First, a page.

Postdoc on live-cell imaging approaches to understand DNA damage-induced transcription stress

Updated: about 2 months ago
Deadline: 09 May 2022

Correct transcription by RNA polymerase II (Pol II) to generate RNA is crucial for proper cell function. However, transcription is continuously compromised by DNA damage. Transcription-blocking DNA damage causes cellular dysfunction and cell death, eventually resulting in DNA damage-induced aging and genome instability. Cells counteract these deleterious effects by transcription-coupled repair (TCR), which specifically removes DNA damage thereby safeguarding transcription (Lans, Nature reviews Molecular Cell Biology, 2019). Our labs have identified several important factors in this repair pathway (Schwertman, Nature Genetics, 2012; Dinant, Molecular Cell, 2013; Tresini, Nature, 2015; Geijer Nature Cell Biology, 2021; van Toorn, Mol. Cell, 2022), uncovered that DNA damage-induced transcription-stress is an important cause of age-related diseases (Schumacher, Nature, 2021) and identified mechanisms that could counteract DNA-damage induced aging (Vermeij, Nature, 2016).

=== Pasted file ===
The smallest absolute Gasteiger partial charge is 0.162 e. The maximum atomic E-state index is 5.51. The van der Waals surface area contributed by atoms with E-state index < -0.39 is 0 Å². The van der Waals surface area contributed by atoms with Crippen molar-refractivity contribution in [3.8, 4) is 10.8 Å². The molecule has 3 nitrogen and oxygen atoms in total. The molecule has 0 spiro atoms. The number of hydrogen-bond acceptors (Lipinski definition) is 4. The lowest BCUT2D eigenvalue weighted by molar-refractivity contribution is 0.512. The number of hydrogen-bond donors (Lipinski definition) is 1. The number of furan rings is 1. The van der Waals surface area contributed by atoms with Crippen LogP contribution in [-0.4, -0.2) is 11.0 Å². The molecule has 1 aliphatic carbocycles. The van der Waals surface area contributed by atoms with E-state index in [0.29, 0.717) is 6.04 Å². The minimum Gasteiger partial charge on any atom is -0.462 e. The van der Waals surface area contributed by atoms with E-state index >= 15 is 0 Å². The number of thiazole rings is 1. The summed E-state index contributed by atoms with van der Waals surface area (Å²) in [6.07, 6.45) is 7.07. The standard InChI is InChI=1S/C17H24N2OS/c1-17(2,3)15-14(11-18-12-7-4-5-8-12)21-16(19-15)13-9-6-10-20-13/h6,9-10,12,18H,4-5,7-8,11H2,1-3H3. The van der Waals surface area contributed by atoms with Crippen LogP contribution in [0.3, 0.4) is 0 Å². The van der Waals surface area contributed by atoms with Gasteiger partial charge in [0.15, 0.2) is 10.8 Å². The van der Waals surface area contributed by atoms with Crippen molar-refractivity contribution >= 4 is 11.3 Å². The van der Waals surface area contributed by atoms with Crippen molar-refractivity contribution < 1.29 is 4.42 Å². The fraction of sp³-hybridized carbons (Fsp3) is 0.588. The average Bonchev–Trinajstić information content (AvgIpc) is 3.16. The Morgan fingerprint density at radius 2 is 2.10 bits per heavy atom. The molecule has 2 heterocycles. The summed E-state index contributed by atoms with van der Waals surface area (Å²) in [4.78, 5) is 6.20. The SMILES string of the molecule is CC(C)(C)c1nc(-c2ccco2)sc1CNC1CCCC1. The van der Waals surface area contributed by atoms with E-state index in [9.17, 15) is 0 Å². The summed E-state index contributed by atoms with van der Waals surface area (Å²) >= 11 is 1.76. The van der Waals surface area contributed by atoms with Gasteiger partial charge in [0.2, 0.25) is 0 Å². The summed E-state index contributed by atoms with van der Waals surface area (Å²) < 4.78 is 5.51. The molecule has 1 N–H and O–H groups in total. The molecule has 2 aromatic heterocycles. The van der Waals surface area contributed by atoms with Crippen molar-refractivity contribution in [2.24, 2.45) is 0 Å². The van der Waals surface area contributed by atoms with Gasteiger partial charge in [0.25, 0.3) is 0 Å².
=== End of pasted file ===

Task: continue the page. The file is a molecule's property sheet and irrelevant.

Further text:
In this project, the Postdoc will study the cellular responses to transcription-blocking DNA damage using state-of-the-art live cell imaging approaches. The applicant will use and further develop fluorescent knock-in cell lines expressing Pol II (Steurer, PNAS, 2018) and TC-NER factors (Geijer Nature Cell Biology, 2021) to study the effects of DNA damage on transcription and uncover the molecular mechanism of TCR. These studies will include the use of cellular differentiation models to uncover tissue-specific responses (e.g. brain, muscle, liver) to DNA damage that blocks transcription, and single-molecule analysis to provide in-depth insight in the molecular mechanism how transcription-blocking DNA damage is repaired. Together this will result in detailed insights in how DNA damage interferes with transcription and will lead to a better understanding of the underlying mechanisms of the aging process.

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